Fundamental differences over the European debt crisis are likely to prevent G20 leaders, from resolving the problem at their meeting in Cannes on 3-4 November, analysts said on Thursday.
"My expectations are very low because we have so far not seen very convincing global cooperation on these issues," said European Policy Center chief economist Fabian Zuleeg.
"We do not have working global cooperation at the moment. We cannot address these issues. Every region, every country is trying to do its own thing without any regard for what is happening in other places. It is not helpful."
European Union states differ a lot in their views on how to tackle the crisis while there were no mechanisms to work together at a global level, he said.
"I do not expect anything from the G20 summit, either, agreed Troika Dialog investment house chief economist Yevgeny Gavrilenkov. "The starting conditions of the G20 countries are fundamentally different,"
To illustrate to which extent positions differ within the G20, he cited the example of a widely-discussed project aimed at introducing a tax on banking transactions. Gavrilenkov said it could be an effective measure in such a large economy with a serious financial market as the United Kingdom. The tax could allow British authorities to increase tax collection and replenish state coffers without damaging the financial system.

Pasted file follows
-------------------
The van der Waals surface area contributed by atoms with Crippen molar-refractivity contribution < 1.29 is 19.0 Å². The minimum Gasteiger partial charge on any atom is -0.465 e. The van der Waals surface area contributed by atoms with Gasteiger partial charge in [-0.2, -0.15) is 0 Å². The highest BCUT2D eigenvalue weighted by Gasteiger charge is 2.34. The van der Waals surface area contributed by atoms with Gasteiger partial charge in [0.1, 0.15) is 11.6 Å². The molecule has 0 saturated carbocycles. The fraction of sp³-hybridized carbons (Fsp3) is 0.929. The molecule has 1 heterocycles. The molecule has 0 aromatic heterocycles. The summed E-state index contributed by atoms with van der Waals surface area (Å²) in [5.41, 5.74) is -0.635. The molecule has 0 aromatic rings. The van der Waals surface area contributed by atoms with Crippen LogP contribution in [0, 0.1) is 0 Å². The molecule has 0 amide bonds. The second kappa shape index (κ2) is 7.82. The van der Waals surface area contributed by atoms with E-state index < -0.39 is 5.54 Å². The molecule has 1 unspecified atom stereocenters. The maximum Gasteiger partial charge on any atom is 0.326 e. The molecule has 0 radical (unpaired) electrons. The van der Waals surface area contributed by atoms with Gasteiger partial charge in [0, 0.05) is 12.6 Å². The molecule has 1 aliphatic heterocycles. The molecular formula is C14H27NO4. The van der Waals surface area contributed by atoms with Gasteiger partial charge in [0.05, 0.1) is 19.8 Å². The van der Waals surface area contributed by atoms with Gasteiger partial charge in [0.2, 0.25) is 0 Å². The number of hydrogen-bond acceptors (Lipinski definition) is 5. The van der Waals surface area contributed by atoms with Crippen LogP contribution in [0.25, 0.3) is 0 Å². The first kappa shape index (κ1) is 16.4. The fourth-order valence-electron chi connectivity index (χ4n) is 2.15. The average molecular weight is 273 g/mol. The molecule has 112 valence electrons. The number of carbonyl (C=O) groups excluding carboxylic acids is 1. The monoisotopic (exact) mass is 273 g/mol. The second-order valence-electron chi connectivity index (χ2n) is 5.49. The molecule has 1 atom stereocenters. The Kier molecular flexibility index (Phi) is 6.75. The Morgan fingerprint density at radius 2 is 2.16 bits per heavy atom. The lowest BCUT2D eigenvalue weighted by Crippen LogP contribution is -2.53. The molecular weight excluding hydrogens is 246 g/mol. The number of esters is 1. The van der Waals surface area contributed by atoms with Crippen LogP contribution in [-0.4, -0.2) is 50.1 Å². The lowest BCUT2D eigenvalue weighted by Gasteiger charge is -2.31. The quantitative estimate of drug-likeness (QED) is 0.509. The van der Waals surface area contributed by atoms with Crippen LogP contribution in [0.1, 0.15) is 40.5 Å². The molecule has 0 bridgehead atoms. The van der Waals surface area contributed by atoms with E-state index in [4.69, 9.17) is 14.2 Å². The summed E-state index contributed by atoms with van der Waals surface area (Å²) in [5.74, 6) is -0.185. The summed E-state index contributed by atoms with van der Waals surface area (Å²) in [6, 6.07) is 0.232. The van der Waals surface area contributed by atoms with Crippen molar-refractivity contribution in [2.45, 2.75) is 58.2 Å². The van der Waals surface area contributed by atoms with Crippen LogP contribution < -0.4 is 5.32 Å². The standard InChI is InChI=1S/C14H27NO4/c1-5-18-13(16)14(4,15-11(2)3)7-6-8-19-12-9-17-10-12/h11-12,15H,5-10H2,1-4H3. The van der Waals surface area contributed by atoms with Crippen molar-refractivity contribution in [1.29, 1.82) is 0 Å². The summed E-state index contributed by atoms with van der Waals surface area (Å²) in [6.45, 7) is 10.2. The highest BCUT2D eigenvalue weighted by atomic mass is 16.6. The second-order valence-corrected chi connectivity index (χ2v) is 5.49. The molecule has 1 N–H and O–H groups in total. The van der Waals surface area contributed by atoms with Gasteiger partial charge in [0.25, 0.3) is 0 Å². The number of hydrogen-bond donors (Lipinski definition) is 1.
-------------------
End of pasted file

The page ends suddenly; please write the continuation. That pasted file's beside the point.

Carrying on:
However, in emerging markets with a low monetary penetration, such as Russia and China, the measure would not bring considerable revenues to the state, but will hurt their financial systems deeply.
Gavrilenkov also said that current internal imbalances in large economies mattered even more than global imbalances.
"I do not think that there are any global imbalances which have popped up suddenly from nowhere. There are deep internal imbalances in every large economy, such as excessive and bloated consumption in the U.S., excessive investment in China and excessive redistribution in Europe, which can slow economic growth down and create the illusion that there are global imbalances."
The BRIC countries, which include Brazil, Russia, India and China, could offer help to the crisis-hit euro zone at the summit, Olga Butorina from Moscow State Institute of International Relations said.
"It seems to be rather vague now, but the idea could be one of the points of the agenda and a new page in global regulation," she said.
Russian Prime Minister Vladimir Putin showed skepticism toward the plan on Tuesday, saying the eurozone had enough resources to resolve its own problems without support from Moscow. Russia holds the world's third largest gold and foreign exchange reserves with over two-fifths invested in eurozone sovereign debt, and fellow BRIC countries.